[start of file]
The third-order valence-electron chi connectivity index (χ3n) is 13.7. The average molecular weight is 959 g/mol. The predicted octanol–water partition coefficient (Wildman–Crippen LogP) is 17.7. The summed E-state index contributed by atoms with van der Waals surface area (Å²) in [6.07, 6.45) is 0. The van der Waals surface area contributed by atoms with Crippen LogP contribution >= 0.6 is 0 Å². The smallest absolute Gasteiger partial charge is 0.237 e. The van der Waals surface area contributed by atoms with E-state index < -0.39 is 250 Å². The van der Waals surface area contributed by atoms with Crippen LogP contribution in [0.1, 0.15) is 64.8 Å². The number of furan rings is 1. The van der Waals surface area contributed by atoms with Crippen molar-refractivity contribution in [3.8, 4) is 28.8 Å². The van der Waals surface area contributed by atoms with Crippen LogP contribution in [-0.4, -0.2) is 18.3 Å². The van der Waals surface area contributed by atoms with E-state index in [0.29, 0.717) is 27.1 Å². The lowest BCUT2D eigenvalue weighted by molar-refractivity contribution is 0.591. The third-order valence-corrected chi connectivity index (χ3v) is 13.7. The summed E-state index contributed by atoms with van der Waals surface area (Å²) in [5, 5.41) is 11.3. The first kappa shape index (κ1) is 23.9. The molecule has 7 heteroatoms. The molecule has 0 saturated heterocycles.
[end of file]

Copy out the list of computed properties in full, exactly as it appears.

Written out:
The third-order valence-electron chi connectivity index (χ3n) is 13.7. The average molecular weight is 959 g/mol. The predicted octanol–water partition coefficient (Wildman–Crippen LogP) is 17.7. The summed E-state index contributed by atoms with van der Waals surface area (Å²) in [6.07, 6.45) is 0. The van der Waals surface area contributed by atoms with Crippen LogP contribution >= 0.6 is 0 Å². The smallest absolute Gasteiger partial charge is 0.237 e. The van der Waals surface area contributed by atoms with E-state index < -0.39 is 250 Å². The van der Waals surface area contributed by atoms with Crippen LogP contribution in [0.1, 0.15) is 64.8 Å². The number of furan rings is 1. The van der Waals surface area contributed by atoms with Crippen molar-refractivity contribution in [3.8, 4) is 28.8 Å². The van der Waals surface area contributed by atoms with Crippen LogP contribution in [-0.4, -0.2) is 18.3 Å². The van der Waals surface area contributed by atoms with E-state index in [0.29, 0.717) is 27.1 Å². The lowest BCUT2D eigenvalue weighted by molar-refractivity contribution is 0.591. The third-order valence-corrected chi connectivity index (χ3v) is 13.7. The summed E-state index contributed by atoms with van der Waals surface area (Å²) in [5, 5.41) is 11.3. The first kappa shape index (κ1) is 23.9. The molecule has 7 heteroatoms. The molecule has 0 saturated heterocycles.